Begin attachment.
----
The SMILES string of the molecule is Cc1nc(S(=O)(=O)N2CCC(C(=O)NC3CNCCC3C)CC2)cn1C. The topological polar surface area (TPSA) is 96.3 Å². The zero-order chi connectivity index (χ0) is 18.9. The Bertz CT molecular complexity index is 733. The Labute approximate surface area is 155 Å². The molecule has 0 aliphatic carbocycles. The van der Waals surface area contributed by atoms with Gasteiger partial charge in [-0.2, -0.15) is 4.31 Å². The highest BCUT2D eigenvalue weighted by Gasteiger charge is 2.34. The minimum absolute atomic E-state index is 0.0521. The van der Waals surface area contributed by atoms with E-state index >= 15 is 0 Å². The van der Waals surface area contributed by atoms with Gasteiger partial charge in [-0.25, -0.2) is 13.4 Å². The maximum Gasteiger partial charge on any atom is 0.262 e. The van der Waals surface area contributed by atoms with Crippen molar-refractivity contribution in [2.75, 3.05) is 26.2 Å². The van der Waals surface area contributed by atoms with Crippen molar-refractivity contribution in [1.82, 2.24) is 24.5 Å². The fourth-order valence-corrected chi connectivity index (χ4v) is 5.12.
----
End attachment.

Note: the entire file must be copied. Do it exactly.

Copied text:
The SMILES string of the molecule is Cc1nc(S(=O)(=O)N2CCC(C(=O)NC3CNCCC3C)CC2)cn1C. The topological polar surface area (TPSA) is 96.3 Å². The zero-order chi connectivity index (χ0) is 18.9. The Bertz CT molecular complexity index is 733. The Labute approximate surface area is 155 Å². The molecule has 0 aliphatic carbocycles. The van der Waals surface area contributed by atoms with Gasteiger partial charge in [-0.2, -0.15) is 4.31 Å². The highest BCUT2D eigenvalue weighted by Gasteiger charge is 2.34. The minimum absolute atomic E-state index is 0.0521. The van der Waals surface area contributed by atoms with E-state index >= 15 is 0 Å². The van der Waals surface area contributed by atoms with Gasteiger partial charge in [-0.25, -0.2) is 13.4 Å². The maximum Gasteiger partial charge on any atom is 0.262 e. The van der Waals surface area contributed by atoms with Crippen molar-refractivity contribution in [2.75, 3.05) is 26.2 Å². The van der Waals surface area contributed by atoms with Crippen molar-refractivity contribution in [1.82, 2.24) is 24.5 Å². The fourth-order valence-corrected chi connectivity index (χ4v) is 5.12.